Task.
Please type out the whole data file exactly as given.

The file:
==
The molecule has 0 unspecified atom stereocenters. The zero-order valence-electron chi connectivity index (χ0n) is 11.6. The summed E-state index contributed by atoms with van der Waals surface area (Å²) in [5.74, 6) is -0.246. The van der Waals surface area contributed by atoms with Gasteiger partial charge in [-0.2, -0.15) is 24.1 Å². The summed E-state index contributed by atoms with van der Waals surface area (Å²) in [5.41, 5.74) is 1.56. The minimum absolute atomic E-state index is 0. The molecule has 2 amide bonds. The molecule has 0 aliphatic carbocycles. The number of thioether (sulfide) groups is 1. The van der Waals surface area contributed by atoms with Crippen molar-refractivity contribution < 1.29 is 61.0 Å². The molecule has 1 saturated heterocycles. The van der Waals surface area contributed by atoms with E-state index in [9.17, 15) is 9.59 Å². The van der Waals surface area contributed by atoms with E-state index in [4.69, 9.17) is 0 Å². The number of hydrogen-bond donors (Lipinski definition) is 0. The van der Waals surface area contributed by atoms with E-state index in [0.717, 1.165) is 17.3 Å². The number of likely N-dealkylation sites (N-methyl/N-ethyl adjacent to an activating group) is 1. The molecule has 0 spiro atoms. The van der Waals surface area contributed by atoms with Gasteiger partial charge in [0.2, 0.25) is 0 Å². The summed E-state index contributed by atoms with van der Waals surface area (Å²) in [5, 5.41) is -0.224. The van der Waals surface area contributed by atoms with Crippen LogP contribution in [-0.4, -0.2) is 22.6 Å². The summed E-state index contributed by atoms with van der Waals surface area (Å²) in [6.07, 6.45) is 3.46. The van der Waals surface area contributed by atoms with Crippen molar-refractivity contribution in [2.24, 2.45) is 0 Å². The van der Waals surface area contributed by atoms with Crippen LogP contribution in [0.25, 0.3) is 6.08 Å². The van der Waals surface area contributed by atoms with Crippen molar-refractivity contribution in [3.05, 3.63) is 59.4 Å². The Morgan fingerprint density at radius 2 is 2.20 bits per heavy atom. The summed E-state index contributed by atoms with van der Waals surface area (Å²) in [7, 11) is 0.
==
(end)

The molecule has 0 unspecified atom stereocenters. The zero-order valence-electron chi connectivity index (χ0n) is 11.6. The summed E-state index contributed by atoms with van der Waals surface area (Å²) in [5.74, 6) is -0.246. The van der Waals surface area contributed by atoms with Gasteiger partial charge in [-0.2, -0.15) is 24.1 Å². The summed E-state index contributed by atoms with van der Waals surface area (Å²) in [5.41, 5.74) is 1.56. The minimum absolute atomic E-state index is 0. The molecule has 2 amide bonds. The molecule has 0 aliphatic carbocycles. The number of thioether (sulfide) groups is 1. The van der Waals surface area contributed by atoms with Crippen molar-refractivity contribution < 1.29 is 61.0 Å². The molecule has 1 saturated heterocycles. The van der Waals surface area contributed by atoms with E-state index in [9.17, 15) is 9.59 Å². The van der Waals surface area contributed by atoms with E-state index in [4.69, 9.17) is 0 Å². The number of hydrogen-bond donors (Lipinski definition) is 0. The van der Waals surface area contributed by atoms with E-state index in [0.717, 1.165) is 17.3 Å². The number of likely N-dealkylation sites (N-methyl/N-ethyl adjacent to an activating group) is 1. The molecule has 0 spiro atoms. The van der Waals surface area contributed by atoms with Gasteiger partial charge in [0.2, 0.25) is 0 Å². The summed E-state index contributed by atoms with van der Waals surface area (Å²) in [5, 5.41) is -0.224. The van der Waals surface area contributed by atoms with Crippen LogP contribution in [-0.4, -0.2) is 22.6 Å². The summed E-state index contributed by atoms with van der Waals surface area (Å²) in [6.07, 6.45) is 3.46. The van der Waals surface area contributed by atoms with Crippen molar-refractivity contribution in [2.24, 2.45) is 0 Å². The van der Waals surface area contributed by atoms with Crippen LogP contribution in [0.25, 0.3) is 6.08 Å². The van der Waals surface area contributed by atoms with Crippen molar-refractivity contribution in [3.05, 3.63) is 59.4 Å². The Morgan fingerprint density at radius 2 is 2.20 bits per heavy atom. The summed E-state index contributed by atoms with van der Waals surface area (Å²) in [7, 11) is 0.